At heart, Hare’s test is simple: a list of 20 criteria, each given a score of 0 (if it doesn’t apply to the person), 1 (if it partially applies) or 2 (if it fully applies). …A pure, prototypical psychopath would score 40. A score of 30 or more qualifies for a diagnosis of psychopathy. …
But is psychopathy a disorder – or a different way of being? Anyone reading the list above will spot a few criteria familiar from people they know. On average, someone with no criminal convictions scores 5. “It’s dimensional,” says Hare. “There are people who are part-way up the scale, high enough to warrant an assessment for psychopathy, but not high enough up to cause problems. Often they’re our friends, they’re fun to be around. They might take advantage of us now and then, but usually it’s subtle and they’re able to talk their way around it.” Like autism, a condition which we think of as a spectrum, “psychopathy”, the diagnosis, bleeds into normalcy.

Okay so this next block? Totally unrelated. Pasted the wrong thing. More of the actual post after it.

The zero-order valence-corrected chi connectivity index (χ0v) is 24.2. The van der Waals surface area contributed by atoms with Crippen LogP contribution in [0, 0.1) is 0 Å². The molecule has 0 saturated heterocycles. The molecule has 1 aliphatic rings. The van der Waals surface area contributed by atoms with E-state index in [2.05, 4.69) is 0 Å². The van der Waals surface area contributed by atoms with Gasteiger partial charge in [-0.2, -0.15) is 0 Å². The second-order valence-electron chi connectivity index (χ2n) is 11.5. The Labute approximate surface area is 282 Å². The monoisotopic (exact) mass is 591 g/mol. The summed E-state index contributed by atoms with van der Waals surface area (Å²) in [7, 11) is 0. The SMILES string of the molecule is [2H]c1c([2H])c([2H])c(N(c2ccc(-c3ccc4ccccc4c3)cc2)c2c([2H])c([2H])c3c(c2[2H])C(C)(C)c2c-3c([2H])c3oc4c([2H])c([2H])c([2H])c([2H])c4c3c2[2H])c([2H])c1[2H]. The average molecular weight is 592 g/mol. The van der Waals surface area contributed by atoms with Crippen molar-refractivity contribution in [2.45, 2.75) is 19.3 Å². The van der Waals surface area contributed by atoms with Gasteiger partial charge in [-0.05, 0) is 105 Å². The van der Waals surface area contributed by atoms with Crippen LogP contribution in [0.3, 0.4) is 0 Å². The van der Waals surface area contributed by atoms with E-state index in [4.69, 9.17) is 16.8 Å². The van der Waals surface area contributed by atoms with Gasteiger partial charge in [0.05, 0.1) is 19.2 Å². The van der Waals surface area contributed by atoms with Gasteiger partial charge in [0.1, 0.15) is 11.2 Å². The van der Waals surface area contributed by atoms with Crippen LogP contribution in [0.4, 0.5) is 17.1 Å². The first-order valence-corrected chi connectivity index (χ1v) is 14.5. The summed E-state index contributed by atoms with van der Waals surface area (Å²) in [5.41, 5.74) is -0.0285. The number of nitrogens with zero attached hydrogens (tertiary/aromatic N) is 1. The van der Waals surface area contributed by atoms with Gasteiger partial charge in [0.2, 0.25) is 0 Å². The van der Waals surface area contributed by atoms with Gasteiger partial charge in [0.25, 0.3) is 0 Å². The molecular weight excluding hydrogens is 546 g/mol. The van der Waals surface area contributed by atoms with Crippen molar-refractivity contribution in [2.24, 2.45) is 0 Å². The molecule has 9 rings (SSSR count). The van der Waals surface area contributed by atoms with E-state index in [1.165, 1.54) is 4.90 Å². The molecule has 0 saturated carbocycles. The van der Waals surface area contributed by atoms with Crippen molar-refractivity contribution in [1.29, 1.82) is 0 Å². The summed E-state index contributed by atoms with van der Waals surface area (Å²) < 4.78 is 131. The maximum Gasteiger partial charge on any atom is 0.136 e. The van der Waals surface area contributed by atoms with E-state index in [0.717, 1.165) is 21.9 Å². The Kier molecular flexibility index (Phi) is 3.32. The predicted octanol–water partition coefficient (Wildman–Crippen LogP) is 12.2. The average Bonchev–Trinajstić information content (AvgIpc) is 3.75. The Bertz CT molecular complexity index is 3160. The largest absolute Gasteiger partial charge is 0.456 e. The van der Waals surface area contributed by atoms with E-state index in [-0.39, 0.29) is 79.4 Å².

Same thing that we often discuss – are psychopathy, autism, narcissism etc specific disorders or spectra? But we confuse the score on a scale with the thing it’s trying to measure … if you are a psychopath, you will score very high on the scale. But if you score higher on the scale than someone else without reaching the criterion for being a psychopath, does it mean you are more of a psychopath than someone scoring lower? And is there an overlap between scores of low-scoring psychopaths and high-scoring normals if psychopathy is truly a category rather than a spectrum?
And for interest, the things on the scale are:
- glibness and superficial charm
- grandiose sense of self-worth
- pathological lying,
- lack of remorse,
- emotional shallowness,
- callousness and lack of empathy,
- unwillingness to accept responsibility for actions,
- a tendency to boredom,
- a parasitic lifestyle,
- a lack of realistic long-term goals,
- lack of behavioural control,
- behavioural problems in early life,
- juvenile delinquency,
- criminal versatility,
- a history of “revocation of conditional release” (ie broken parole),
- multiple marriages,
- promiscuous sexual behaviour.